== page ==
Code RN2 chargebacks are typically caused by a merchant forgetting to process a credit after promising a customer a full or partial refund. They may also result from a customer simply getting impatient when they don't immediately see a refund in their account.
The usual setup for this chargeback is that a customer comes to a merchant with a complaint, return, refused delivery, or product issue, and the merchant promises to remedy the situation by refunding the cardholder.
Because the merchant is busy, forgetful, or short-staffed, they neglect to process the refund within a reasonable time frame. The cardholder comes to believe that no refund is forthcoming, so they contact Discover to dispute the original transaction. If enough time has elapsed, Discover will consider this to be a valid reason for a chargeback.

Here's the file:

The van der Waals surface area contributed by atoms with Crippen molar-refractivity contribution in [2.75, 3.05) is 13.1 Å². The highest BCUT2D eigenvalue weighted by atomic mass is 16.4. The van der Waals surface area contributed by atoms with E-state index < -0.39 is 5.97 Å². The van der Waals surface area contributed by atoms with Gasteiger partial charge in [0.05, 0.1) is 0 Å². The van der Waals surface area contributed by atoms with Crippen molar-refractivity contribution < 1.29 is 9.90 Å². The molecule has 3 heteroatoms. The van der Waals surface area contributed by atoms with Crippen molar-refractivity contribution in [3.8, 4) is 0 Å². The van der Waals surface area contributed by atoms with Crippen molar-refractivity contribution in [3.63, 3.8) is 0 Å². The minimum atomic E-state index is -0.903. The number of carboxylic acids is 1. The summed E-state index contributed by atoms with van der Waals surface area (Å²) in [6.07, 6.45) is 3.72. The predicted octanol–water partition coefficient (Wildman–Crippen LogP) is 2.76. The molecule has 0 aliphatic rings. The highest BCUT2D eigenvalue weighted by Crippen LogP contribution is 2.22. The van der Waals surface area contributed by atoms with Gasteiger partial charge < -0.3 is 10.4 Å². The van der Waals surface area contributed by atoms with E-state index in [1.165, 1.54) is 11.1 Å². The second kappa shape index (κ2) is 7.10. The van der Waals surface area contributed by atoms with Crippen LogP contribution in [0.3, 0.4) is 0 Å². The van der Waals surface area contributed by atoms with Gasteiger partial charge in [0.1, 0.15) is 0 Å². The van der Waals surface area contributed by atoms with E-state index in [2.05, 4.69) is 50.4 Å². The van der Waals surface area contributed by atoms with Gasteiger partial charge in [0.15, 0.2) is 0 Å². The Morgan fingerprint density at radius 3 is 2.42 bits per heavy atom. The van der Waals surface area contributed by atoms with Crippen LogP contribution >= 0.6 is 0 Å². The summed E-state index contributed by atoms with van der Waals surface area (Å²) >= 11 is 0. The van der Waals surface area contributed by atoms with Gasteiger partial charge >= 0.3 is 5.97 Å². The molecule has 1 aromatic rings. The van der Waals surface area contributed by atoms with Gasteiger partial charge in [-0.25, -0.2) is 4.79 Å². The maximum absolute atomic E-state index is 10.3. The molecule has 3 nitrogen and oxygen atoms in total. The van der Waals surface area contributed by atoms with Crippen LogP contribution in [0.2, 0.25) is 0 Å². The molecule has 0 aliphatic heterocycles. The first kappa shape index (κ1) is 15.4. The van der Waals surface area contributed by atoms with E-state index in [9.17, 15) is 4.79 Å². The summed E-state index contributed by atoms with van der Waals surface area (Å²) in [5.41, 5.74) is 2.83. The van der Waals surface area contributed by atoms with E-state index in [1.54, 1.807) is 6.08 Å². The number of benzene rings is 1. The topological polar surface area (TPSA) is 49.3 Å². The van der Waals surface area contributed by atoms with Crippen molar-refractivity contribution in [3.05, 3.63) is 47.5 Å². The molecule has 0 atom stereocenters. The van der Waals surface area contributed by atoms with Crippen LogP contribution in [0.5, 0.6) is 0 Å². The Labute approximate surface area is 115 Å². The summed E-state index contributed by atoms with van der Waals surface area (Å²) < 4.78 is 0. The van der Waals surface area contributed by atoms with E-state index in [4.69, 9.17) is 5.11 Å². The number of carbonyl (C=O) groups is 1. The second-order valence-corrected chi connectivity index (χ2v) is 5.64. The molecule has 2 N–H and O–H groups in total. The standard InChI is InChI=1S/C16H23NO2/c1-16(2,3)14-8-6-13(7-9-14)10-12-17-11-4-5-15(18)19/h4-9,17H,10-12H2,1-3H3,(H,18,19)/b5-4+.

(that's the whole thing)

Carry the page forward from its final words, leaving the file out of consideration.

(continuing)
Friendly fraud is also common on this reason code. Sometimes it isn’t malicious—the customer just believes that the merchant is ignoring them, or they don’t notice that a credit was already processed. Some cardholders, however, will file this chargeback when no refund was promised.
What's the time limit to respond to code RN2 chargebacks?
The acquirer or merchant has 30 days to respond to a chargeback filed under reason code RN2.
How can merchants fight code RN2 chargebacks?
Merchants can fight code RN2 chargebacks if the cardholder’s claims are false, meaning that the credit has already been processed or was never due in the first place.
Your chargeback response should include one of the following elements: